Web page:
The financial world is quite complex and can makes for great cinema. Drama, action, betrayal, comedy, tragedy, comedy, are all present in the many finance films that Hollywood has produced over the years. Of course, nothing can compare with reading a a book about this industry and how the decisions impact an individual. But when it comes to simplifying the language and adding a little bit of extra drama there is no denial that films can offer a better entertainment.
But if you want to take the time to watch the best, here’s a list of ten that many people consider to be the cream of the crop.
1. Wall Street (1987)
One movie everyone interested in finance should definitely see. Originally crafted to show the excess and hedonism associated with finance, Wall Street still wields incredible power as a recruiting tool for traders, brokers, analysts, and bankers nearly 30 years after it was made.1
Although the movie serves to warn us about the dangers of insider trading, let’s face it, who wouldn’t want to be Bud Fox or even Gordon Gekko (legitimately, of course) and indulge a bit in our greedy side; after all, as Gekko would say, “Greed is good.”
2. The Big Short
A great true story involving the few men who bet against the investment banks going into the 2007-2008 financial crisis.
It is a really great movie that brings to life the failures of investment banks and institutions to even be able to understand the products they imaginatively create to try to make a profit.
A roller coaster ride with a stellar cast, well worth the time invested.
3. The Wolf of Wall Street
The film is based upon an original adaptation of the book with the same name. Based on a true story and life of Jordan Belfort, the film depicts the rise and fall of a charismatic and unscrupulous stockbroker who ends up in prison for securities fraud. The picture received both critical acclaims as well as scrutiny.
4. Boiler Room
“Boiler Room” is the story of a college dropout (portrayed by actor Giovanni Ribisi) who fraudulently sells stocks of fake or closed companies for a crooked financial firm.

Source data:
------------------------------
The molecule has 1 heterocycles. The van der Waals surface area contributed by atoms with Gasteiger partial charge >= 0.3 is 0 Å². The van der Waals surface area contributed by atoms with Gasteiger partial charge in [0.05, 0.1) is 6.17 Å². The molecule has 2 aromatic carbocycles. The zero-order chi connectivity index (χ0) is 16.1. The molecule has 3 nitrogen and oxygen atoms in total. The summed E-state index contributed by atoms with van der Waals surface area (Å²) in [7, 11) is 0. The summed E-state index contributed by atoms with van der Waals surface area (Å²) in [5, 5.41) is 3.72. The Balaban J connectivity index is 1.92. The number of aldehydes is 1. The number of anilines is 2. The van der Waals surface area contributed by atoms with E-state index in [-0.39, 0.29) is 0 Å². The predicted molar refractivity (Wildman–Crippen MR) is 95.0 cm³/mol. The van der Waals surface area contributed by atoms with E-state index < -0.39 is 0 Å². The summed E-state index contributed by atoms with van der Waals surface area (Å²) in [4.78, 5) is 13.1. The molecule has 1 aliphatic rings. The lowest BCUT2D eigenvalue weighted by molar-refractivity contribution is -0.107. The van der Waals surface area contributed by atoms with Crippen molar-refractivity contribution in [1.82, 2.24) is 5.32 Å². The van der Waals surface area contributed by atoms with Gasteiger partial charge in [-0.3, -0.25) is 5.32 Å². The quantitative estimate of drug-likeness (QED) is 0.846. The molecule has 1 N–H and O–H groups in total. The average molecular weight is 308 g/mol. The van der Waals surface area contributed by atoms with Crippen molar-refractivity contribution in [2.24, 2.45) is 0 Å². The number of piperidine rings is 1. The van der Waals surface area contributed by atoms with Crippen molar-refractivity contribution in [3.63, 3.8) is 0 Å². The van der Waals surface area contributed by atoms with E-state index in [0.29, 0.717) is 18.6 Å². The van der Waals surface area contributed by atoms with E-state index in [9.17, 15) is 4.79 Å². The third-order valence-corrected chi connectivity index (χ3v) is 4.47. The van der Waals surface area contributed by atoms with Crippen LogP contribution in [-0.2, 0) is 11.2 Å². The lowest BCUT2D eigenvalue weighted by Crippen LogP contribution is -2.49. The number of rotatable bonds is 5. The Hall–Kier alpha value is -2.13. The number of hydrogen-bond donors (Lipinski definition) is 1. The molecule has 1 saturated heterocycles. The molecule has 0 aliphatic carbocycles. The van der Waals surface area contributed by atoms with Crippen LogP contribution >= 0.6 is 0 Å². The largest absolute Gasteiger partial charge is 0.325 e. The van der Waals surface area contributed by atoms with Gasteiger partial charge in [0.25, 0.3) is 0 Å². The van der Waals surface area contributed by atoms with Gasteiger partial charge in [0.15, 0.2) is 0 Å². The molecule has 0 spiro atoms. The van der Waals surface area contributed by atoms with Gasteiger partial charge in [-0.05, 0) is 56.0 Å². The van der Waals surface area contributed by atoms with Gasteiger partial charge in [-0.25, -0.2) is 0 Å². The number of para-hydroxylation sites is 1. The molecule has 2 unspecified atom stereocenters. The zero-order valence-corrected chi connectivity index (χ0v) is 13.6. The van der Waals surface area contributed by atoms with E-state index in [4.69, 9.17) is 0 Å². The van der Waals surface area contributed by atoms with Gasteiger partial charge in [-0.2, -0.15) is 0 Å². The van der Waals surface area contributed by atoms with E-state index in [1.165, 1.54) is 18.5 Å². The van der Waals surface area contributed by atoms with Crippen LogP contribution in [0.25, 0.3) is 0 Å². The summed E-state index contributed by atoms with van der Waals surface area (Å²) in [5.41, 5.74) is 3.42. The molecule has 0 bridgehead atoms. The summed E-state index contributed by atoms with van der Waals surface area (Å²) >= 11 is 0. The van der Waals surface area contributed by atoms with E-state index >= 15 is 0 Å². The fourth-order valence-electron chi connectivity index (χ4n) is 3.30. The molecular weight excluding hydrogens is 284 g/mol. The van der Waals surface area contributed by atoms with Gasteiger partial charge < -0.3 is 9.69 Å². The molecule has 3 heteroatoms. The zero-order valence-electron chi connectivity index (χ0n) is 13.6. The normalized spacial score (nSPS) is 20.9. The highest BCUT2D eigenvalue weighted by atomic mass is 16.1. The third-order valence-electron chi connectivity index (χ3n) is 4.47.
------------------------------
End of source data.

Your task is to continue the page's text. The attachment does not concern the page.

The film’s title refers to an investment or brokerage boutique selling dubious investments (often questionable penny stocks) over the phone. The movie also features a young Vin Diesel, before he was either fast or furious.
5. Other People’s Money
“Other People’s Money” is the story of “Larry the Liquidator” (Danny DeVito), a corporate raider who decides to take over a cable company through a hostile takeover—a popular tactic during the 80s and 90s.
6. The Ascent of Money
The history of money and how it has grown from a tool to be able to trade goods and services more easily, to a dominating factor in society.
7.Capitalism: A Love Story
Michael Moore is back and turning his critical gaze on Capitalism itself. Entertaining, thought-provoking, and ultimately a great watch this movie is highly recommended.
The historical aspects of the movie and the implications of what he depicts are powerful.
Margin Call takes place over the span of 24 hours in the life of a Wall Street firm on the brink of disaster (modeled closely after some of the large bulge brackets).
Margin Call does little to hide its contempt for the reckless risk-taking by some of the largest banks in the run-up to the 2008 financial crisis, such as trading complex derivative instruments they themselves barely understood. An incredibly poignant scene in the movie features two main characters talking among themselves about the impending catastrophe that will soon be unleashed upon their bank and the unsuspecting financial landscape, while a janitor stands between them, completely oblivious to what is going on.
“Equity” portrays Naomi Bishop (played by a post-Breaking Bad Anna Gunn), an investment banker working on a big tech initial public offering, or IPO, for her employer. Simultaneously, though, she becomes entangled in an insider trading scheme with her boyfriend.
This movie can help you gain insight into the nuances of investment banking and IPOs. And, of course, fraud.
10. Trading Places
This movie is not only hilarious but illustrates a surprisingly accurate, albeit dramatic, example of a commonly misunderstood topic: short selling. In the film’s dramatic climax, Eddie Murphy, who plays a young homeless man who is thrust into the world of finance through circumstances outside of his understanding, manages to trick experienced financiers – and chaos ensues.
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